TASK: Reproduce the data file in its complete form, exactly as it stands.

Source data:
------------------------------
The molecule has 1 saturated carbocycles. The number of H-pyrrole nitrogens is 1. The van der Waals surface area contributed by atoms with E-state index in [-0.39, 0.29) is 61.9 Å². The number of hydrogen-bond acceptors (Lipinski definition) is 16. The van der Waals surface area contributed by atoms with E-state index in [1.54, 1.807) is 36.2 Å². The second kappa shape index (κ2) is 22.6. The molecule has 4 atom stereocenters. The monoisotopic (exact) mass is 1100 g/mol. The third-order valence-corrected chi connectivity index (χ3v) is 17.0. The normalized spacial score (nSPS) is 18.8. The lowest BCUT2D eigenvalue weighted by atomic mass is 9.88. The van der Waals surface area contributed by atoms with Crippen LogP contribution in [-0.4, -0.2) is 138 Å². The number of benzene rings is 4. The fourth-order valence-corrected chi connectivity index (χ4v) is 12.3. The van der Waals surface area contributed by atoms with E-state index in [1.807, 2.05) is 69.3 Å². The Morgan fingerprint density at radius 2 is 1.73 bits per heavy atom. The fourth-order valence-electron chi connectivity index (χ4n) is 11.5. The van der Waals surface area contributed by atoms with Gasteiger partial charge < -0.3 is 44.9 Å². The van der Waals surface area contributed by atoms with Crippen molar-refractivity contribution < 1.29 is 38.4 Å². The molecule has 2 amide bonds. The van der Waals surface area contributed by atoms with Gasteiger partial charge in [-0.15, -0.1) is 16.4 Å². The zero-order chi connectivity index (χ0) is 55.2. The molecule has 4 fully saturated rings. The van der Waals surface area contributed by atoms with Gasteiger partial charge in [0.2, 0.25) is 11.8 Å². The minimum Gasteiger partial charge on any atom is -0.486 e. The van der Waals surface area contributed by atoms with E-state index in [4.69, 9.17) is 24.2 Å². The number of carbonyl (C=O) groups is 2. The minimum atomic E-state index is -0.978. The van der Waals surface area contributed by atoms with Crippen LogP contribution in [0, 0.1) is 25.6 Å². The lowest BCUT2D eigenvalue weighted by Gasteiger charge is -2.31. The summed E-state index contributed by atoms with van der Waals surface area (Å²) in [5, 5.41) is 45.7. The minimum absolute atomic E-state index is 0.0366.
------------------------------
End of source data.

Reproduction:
The molecule has 1 saturated carbocycles. The number of H-pyrrole nitrogens is 1. The van der Waals surface area contributed by atoms with E-state index in [-0.39, 0.29) is 61.9 Å². The number of hydrogen-bond acceptors (Lipinski definition) is 16. The van der Waals surface area contributed by atoms with E-state index in [1.54, 1.807) is 36.2 Å². The second kappa shape index (κ2) is 22.6. The molecule has 4 atom stereocenters. The monoisotopic (exact) mass is 1100 g/mol. The third-order valence-corrected chi connectivity index (χ3v) is 17.0. The normalized spacial score (nSPS) is 18.8. The lowest BCUT2D eigenvalue weighted by atomic mass is 9.88. The van der Waals surface area contributed by atoms with Crippen LogP contribution in [-0.4, -0.2) is 138 Å². The number of benzene rings is 4. The fourth-order valence-corrected chi connectivity index (χ4v) is 12.3. The van der Waals surface area contributed by atoms with E-state index in [1.807, 2.05) is 69.3 Å². The Morgan fingerprint density at radius 2 is 1.73 bits per heavy atom. The fourth-order valence-electron chi connectivity index (χ4n) is 11.5. The van der Waals surface area contributed by atoms with Gasteiger partial charge < -0.3 is 44.9 Å². The van der Waals surface area contributed by atoms with Crippen molar-refractivity contribution < 1.29 is 38.4 Å². The molecule has 2 amide bonds. The van der Waals surface area contributed by atoms with Gasteiger partial charge in [-0.15, -0.1) is 16.4 Å². The zero-order chi connectivity index (χ0) is 55.2. The molecule has 4 fully saturated rings. The van der Waals surface area contributed by atoms with Gasteiger partial charge in [0.2, 0.25) is 11.8 Å². The minimum Gasteiger partial charge on any atom is -0.486 e. The van der Waals surface area contributed by atoms with E-state index in [4.69, 9.17) is 24.2 Å². The number of carbonyl (C=O) groups is 2. The minimum atomic E-state index is -0.978. The van der Waals surface area contributed by atoms with Crippen LogP contribution in [0, 0.1) is 25.6 Å². The lowest BCUT2D eigenvalue weighted by Gasteiger charge is -2.31. The summed E-state index contributed by atoms with van der Waals surface area (Å²) in [5, 5.41) is 45.7. The minimum absolute atomic E-state index is 0.0366.